When Science Becomes Relevant: Empowerment and Social Change through Dairy Science in Rural Botswana

When Science Becomes Relevant: Empowerment and Social Change through Dairy Science in Rural Botswana

Shanah M. Suping (University of Botswana, Botswana) and Kgomotso G. Garegae (University of Botswana, Botswana)
DOI: 10.4018/978-1-4666-8568-0.ch014
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This chapter explores the use of indigenous knowledge for empowerment purposes. The White Angels Yoghurt and Dairy business in Molepolole, a wholly women owned business relied on indigenous knowledge of science with no formal scientific school background. The owners of this business have low education; they stay in a rural area and are poor. Their efforts are noteworthy as a symbol of women's empowerment that has relied on indigenous knowledge of milk pasteurisation and sweetening, a cultural tradition that Batswana have practiced for years. Their business has also demonstrated that combining indigenous knowledge with the current scientific and technological know-how can sustain and yield more gains for the business. Empowerment here can thus be defined as the ability to combine local/indigenous resources and current scientific knowledge and technologies to propel success and more gains from an empowerment project.
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The contribution of women in a country’s economy has long been recognised as very critical. This contribution comes in many forms, political participation, including standing for political office, occupying positions of power, and sometimes even as simple a matter as making sure that the girl child has access to basic education. During the Indian elections in 2014, the Bharatiya Janata Party (BJP) ran media adverts with the caption ‘Let’s empower women’ (The Times of India, Chennai, Friday, April 18, 2014). This empowerment according to the advertisement was going to include such areas as education, skills development and greater participation in decision making. Whilst this may have been a catch phrase aimed at encouraging the participation of women in voting, it nevertheless resonated with the current thinking of making sure that women were empowered.

Because of these promises that are political, coupled with agendas at the international levels, governments of the day have an imperative to see to it that issues that affect women and other marginalised groups such as youth are not only attended to but are given undivided attention with departments under line ministries that are dedicated to addressing the issues that matter to such groups. In the case of Botswana, it is the Gender Affairs Department (GAD) under the Ministry of Labour and Home Affairs (MLHA). This thinking is in line with views held elsewhere. For example, Taborga (2009, p. 27) argues that part of the Millennium Development Goals (MDGs) was a focus on gender equality and that to achieve this, “transformative policy changes” would be required because development strategies are not gender neutral.

Consequently, this chapter presents an empowerment story of women who initiated White Angels Yoghurt and Dairy business as an economic empowerment project. The composition of the owners of this business reveals that they are of low education backgrounds, stay in a rural area, of varied age and have low to no scientific background. However, despite these characteristics, especially, their low education and science background, they embarked on a business that called for their science knowledge and skills. Science in the context of this paper assumes the Wikipedia definition of “a body of knowledge itself, of the type that can be rationally explained and reliably applied” (en.wikipidia.org/wiki/Science). This definition fits the work because the processes involved in both Yoghurt and sour milk product are based on science application. Indeed, the nature of the business, dairy or yoghurt production has in-built science principles. These principles include though not limited to the following:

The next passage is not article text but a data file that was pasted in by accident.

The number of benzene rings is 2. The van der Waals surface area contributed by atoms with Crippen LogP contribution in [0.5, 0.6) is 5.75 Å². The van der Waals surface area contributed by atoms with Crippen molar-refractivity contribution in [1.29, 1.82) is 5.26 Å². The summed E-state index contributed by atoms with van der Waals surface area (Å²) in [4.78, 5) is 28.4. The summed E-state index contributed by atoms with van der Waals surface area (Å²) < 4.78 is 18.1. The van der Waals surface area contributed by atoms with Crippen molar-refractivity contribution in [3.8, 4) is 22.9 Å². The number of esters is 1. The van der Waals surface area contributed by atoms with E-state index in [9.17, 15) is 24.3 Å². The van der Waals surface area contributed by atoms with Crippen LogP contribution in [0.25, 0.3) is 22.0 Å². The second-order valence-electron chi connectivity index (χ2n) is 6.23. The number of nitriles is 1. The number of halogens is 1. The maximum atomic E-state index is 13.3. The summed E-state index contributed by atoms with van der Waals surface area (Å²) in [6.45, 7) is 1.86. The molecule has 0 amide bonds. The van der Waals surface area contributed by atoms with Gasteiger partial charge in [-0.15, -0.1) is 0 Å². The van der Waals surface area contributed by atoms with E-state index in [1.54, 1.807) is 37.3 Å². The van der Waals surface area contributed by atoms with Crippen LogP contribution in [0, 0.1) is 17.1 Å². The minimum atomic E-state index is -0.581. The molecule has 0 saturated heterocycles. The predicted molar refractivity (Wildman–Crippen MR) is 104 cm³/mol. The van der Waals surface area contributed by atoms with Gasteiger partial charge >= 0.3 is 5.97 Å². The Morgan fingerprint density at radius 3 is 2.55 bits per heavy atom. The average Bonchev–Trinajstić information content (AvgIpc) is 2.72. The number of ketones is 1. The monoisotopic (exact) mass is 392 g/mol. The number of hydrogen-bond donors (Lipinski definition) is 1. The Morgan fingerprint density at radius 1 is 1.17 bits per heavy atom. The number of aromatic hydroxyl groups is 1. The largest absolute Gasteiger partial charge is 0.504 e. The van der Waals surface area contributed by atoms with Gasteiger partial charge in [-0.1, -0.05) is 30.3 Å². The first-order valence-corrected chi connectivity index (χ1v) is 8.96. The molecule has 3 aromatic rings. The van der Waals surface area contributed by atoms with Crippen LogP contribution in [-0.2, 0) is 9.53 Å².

• 1.

    Milk pasteurization,

  • 2.

    Milk stabilization,

  • 3.

    Sweetening, and

  • 4.


For yoghurt to appeal to the taste of customers, for example, it must have a good flavour. Without the basic scientific principle of milk pasteurisation, it would be very difficult to work with large quantities of milk in large industries.

The fact that these women chose a business that demands the use of science that has been described as possessing a strong masculine stereotype (Scantlebury, 2002) has drawn our (as scientists) attention to it, first to find out the background that has given these women confidence to succeed in this so called male-oriented business. According to Leone (1997), confidence is a product of experience and an indispensable element of effective empowerment projects. Confidence is normally gained through ability to solve real-life problems and this ability is usually gained through learning or education. In the case of White Angel business owners, their level of education is very low, so, presumably their scientific literacy is very low.

Scientific literacy is presumed to be one of the main prerequisite for participating in real life activities especially in today’s scientific and technological driven life styles. Jemison (2003, p.187), for example, writes:

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